Failing to pay your debt within 30 days of receiving a CCJ will mean it remains on your record for a period of six years. While it will be marked as settled, this could have some impact on your ability to raise additional funding from creditors during this period. Moreover, this could affect your relationship with suppliers, as some could see your company as potentially risky to deal with. However, if you pay the CCJ within the 30-day period, it will not be recorded and will have no further impact.

While the above is certainly worth keeping in mind, the main implications of a CCJ revolve around insolvency. Namely, you must act in the best interests of creditors upon receiving a CCJ; otherwise, the situation will likely escalate. Failing to pay your debts as specified in the CCJ, and failing to take other actions in the interests of your creditors if you can’t make repayments, will lead to further action. In some cases, this could mean visits from the bailiffs, who will aim to repossess your company’s assets to repay the debt. In others, it might lead to compulsory liquidation, which has its own consequences for company directors. If you cannot repay the debts specified in your CCJ, it is important to pursue other avenues quickly.

What if I can’t pay my CCJ?

There are several options available to directors that cannot repay their CCJ. First, they are entitled to apply for additional time to respond to the courts during the initial 14-day response window. If successful, companies can gain a further 14 days to plan how to respond to the order, allowing them to mount a more effective legal objection to the CCJ, or give them time to pursue other methods.

Creditors’ Voluntary Liquidation

If additional time doesn’t help to make repayments, directors should seek the advice of a licensed insolvency practitioner. They can provide valuable insight into the situation, and can help directors find the most appropriate solution for the situation at hand. In some cases, the best solution will be a Creditors’ Voluntary Liquidation (CVL). This is a formal insolvency procedure that requires the aid of a professional liquidator to properly carry out. It affords directors of insolvent companies a series of benefits, and can be an effective way of dealing with a CCJ if it cannot be paid.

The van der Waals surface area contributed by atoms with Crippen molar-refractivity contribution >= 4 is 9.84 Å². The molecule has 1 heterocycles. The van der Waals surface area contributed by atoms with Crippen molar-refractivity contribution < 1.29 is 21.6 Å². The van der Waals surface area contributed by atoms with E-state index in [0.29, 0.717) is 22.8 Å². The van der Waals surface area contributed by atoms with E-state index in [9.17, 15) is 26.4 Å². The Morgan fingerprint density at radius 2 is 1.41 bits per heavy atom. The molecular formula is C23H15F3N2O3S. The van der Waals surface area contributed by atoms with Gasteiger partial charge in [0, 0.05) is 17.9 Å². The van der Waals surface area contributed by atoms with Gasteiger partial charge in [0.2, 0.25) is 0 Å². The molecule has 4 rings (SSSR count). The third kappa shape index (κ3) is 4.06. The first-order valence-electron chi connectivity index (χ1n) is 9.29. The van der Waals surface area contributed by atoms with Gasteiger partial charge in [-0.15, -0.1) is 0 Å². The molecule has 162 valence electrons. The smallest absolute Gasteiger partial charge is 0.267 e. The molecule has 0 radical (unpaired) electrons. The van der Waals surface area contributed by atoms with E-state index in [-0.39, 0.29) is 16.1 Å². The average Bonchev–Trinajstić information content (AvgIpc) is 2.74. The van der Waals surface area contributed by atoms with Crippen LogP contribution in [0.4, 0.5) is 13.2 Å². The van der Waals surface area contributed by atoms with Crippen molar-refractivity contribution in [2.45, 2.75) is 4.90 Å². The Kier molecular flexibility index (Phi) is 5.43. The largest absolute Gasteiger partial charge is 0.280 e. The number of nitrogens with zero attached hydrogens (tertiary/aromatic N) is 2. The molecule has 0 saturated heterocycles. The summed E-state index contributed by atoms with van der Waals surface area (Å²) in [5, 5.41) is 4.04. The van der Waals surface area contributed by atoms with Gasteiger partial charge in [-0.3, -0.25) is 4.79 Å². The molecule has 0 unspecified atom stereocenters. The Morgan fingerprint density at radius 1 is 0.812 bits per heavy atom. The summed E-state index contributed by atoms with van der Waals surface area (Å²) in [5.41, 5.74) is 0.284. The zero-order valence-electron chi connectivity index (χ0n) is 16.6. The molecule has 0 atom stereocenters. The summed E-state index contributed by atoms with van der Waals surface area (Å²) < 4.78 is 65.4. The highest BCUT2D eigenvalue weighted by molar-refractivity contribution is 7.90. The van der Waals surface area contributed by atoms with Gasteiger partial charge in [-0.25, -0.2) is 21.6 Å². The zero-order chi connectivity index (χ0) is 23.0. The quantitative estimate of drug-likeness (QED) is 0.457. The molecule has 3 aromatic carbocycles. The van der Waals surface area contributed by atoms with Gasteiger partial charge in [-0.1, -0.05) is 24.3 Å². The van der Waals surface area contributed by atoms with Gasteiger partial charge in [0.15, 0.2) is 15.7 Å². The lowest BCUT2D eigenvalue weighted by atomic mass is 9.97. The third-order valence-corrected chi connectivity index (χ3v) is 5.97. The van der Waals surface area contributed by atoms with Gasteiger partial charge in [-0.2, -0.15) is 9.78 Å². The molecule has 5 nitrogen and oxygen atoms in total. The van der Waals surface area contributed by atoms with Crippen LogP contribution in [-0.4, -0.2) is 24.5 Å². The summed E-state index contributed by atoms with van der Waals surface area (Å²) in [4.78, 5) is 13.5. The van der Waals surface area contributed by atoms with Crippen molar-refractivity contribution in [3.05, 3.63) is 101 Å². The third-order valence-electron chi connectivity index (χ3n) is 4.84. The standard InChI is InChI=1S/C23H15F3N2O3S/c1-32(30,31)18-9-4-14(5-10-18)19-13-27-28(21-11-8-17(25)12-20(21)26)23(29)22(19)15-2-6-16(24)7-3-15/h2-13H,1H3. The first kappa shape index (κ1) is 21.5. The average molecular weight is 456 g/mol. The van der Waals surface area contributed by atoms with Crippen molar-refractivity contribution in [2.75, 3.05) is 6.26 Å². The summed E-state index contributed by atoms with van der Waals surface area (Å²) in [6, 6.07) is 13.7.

Firstly, a CVL allows directors to appoint a liquidator of their choice, contrary to what happens during a compulsory liquidation. Once appointed, the liquidator will take the helm of the company, handling operations while the procedure begins in full. The liquidator will realise company assets and empty accounts, using the proceeds to repay creditors and cover other liabilities. Once all assets are disposed of, the company will be wound up and removed from the Companies House register.

In addition to an efficient method of liquidating the company, a CVL will provide directors with certain legal protections. The company will be protected from any further legal action during the procedure, and any outstanding debt after the liquidation will be written off, assuming a personal guarantee did not secure it. Moreover, pursuing a CVL will show that directors have acted in the best interests of the company’s creditors, and will protect them from allegations of director misconduct. For more information on Creditors’ Voluntary Liquidations, read our complete guide to the process.

Clarke Bell can help

If your company is struggling with its finances, don’t suffer the stress of creditor pressure or a CCJ alone – let Clarke Bell help. We have more than 28 years of experience in helping struggling companies find the past path forward, and we can do the same for you. Don’t hesitate to contact our team today for a free, no-obligation consultation and find out exactly what we can do for you.

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If you are worried about your business or just want a (free) no obligation chat, contact Clarke Bell on 0161 907 4044 or [email protected] today. Our Licensed Insolvency Practitioners will provide you with the best professional advice for your situation.